The Fashion of Norway’s Fiercest
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Fact: Vikings did not have helmets with horns.
This is true, if we are talking about Viking warriors. Most Viking warriors either wore no helmet at all, or they wore what history might refer to as a “biodegradable” helmet made of leather. While there is some historical and archaeological evidence suggesting that Viking-era religious leaders may have worn headdresses with real or carved animal horns attached at the sides, the notion that Viking warriors wore metal helmets with ox or other animal horns is as much of a myth as the Norse god Odin or his wife Frigga.
In addition to Norse priests, ancient Celts and Germanic peoples did occasionally wear helmets with horns, though more frequently with carved or embossed wings. However, Celts and Germanics predated the Norse Vikings by hundreds of years, not to mention the fact that they each occupied different areas of Europe during their reigns of power. The Viking Age is assumed to have begun in AD 793, the year of the famous Lindisfarne Raid. If no actual Viking warriors were wearing horned helmets at the time, how did the image enter our cultural consciousness?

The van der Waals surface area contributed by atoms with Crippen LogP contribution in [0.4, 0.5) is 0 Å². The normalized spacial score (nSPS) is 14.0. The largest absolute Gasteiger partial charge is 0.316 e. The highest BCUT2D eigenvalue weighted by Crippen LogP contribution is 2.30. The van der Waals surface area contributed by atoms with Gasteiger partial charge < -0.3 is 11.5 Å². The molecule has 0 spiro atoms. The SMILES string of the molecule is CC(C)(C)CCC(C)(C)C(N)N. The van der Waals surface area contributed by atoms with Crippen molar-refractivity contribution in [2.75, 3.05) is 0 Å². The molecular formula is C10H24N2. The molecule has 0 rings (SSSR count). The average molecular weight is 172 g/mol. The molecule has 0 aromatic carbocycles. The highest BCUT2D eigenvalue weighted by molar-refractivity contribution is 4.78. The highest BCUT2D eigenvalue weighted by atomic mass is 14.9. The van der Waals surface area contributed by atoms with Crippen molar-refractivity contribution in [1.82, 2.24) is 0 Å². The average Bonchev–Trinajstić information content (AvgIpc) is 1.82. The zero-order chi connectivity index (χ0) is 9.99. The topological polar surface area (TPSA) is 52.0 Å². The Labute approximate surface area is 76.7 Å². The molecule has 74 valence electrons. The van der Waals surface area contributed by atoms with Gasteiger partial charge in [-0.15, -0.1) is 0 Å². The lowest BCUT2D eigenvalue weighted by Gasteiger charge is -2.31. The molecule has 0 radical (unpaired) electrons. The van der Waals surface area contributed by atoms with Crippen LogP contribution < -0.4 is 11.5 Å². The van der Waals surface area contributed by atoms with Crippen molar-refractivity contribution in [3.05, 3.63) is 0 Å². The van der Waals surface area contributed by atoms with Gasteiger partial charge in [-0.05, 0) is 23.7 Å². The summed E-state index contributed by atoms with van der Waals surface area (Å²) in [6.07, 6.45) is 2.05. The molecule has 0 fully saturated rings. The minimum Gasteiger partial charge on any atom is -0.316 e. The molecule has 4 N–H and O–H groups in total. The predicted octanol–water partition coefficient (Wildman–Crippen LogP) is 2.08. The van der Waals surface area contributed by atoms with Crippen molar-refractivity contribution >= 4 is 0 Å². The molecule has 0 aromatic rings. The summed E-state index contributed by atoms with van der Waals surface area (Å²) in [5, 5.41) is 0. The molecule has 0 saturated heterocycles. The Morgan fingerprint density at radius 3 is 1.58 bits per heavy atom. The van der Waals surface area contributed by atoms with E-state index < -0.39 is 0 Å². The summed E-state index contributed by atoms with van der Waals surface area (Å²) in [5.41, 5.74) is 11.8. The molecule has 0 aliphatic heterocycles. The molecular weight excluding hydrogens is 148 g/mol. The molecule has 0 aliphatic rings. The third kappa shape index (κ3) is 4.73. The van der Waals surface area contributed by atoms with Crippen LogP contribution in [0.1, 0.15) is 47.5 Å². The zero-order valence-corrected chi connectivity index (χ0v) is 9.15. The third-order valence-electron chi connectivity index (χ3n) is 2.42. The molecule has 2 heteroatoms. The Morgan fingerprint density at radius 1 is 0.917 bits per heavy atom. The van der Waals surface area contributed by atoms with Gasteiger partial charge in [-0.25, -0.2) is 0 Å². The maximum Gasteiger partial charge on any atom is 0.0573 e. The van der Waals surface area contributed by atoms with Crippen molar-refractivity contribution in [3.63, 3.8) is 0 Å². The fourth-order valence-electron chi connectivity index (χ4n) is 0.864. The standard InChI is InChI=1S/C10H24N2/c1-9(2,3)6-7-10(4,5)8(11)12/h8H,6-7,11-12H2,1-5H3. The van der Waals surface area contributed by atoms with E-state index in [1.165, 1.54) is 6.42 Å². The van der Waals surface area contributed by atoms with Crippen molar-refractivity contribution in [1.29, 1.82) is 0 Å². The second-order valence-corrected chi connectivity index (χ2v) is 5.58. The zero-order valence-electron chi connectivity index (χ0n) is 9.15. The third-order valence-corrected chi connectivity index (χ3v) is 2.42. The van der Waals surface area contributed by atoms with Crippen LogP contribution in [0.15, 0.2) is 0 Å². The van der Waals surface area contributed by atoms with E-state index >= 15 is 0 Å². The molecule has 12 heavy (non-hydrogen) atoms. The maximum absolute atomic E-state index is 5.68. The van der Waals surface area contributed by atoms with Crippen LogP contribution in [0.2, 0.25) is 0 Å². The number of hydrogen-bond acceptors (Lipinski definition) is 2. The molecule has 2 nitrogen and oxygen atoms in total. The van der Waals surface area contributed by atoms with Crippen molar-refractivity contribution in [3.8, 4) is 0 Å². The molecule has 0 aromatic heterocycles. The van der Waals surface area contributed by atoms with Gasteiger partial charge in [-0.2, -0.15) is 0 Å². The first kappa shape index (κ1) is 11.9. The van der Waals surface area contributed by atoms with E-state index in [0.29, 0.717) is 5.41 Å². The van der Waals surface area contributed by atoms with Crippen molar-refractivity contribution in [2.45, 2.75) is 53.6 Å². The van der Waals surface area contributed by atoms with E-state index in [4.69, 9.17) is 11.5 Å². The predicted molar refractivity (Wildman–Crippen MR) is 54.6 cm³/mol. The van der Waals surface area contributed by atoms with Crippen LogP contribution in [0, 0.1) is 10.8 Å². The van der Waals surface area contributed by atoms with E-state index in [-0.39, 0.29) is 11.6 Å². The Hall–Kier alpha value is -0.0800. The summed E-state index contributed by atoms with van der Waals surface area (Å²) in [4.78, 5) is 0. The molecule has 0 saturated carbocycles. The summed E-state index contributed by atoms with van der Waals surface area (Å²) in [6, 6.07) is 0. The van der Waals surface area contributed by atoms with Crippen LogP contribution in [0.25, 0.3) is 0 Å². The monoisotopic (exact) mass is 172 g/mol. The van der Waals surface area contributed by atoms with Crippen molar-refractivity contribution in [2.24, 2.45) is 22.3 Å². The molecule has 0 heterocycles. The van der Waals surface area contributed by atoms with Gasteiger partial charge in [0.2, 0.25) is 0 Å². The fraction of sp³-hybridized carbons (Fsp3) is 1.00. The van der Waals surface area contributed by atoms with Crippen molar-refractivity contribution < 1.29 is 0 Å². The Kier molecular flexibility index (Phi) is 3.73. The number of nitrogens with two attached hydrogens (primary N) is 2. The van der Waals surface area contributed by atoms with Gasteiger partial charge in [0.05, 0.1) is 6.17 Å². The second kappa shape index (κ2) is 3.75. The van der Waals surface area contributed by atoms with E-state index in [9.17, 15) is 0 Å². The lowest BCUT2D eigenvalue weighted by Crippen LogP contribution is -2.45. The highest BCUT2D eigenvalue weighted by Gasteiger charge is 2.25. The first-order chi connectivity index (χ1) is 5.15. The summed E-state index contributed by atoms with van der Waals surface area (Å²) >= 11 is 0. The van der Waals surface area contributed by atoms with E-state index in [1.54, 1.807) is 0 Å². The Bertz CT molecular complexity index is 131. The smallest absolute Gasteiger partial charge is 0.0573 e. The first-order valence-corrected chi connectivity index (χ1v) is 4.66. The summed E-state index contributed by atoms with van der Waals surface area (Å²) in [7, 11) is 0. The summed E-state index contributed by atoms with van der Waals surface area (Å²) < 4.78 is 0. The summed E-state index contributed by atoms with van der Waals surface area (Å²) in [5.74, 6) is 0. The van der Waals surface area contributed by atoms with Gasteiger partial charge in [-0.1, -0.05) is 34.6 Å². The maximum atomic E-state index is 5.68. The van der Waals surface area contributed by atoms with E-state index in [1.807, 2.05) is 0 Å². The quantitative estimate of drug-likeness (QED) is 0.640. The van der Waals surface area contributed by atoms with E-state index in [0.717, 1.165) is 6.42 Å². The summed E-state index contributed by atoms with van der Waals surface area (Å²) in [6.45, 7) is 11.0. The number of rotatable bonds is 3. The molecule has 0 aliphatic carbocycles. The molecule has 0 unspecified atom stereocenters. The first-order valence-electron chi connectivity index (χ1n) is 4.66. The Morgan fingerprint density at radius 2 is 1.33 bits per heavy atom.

Beginning with the Greek and Roman writers of the first few centuries AD, tales were told of northern peoples wearing all manner of animal headdresses and helmets during rituals and battle. Plutarch wrote of the Germanic Cimbri, likely ancestors to the Vikings, noting helmets “resembling the heads of wild beasts.” An earlier Roman scholar had also written about the Celtic Gauls in a similar fashion. Archaeological finds from 900 BC to AD 700 (all predating the Vikings) do suggest evidence of horned metal helmets, though questions regarding religious vs. warfare usage remain unanswered.
Romantic Era artists in 18th and 19th century Europe borrowed imagery from many different mythological traditions and historical periods, frequently mixing and matching to suit their needs and the needs of their works – often with little concern or even awareness of historical accuracy. In rejecting the constraints of Classicism, Romantic painters and sculptors began incorporating Celtic and Germanic imagery -- and sometimes they simply got their chronology wrong. A Viking warrior going into battle in a shiny, if blood-splattered, silver helmet with ox horns at the sides is ever so much more romantic and exciting than a regular old foot soldier not wearing anything on his head... Don't you think?
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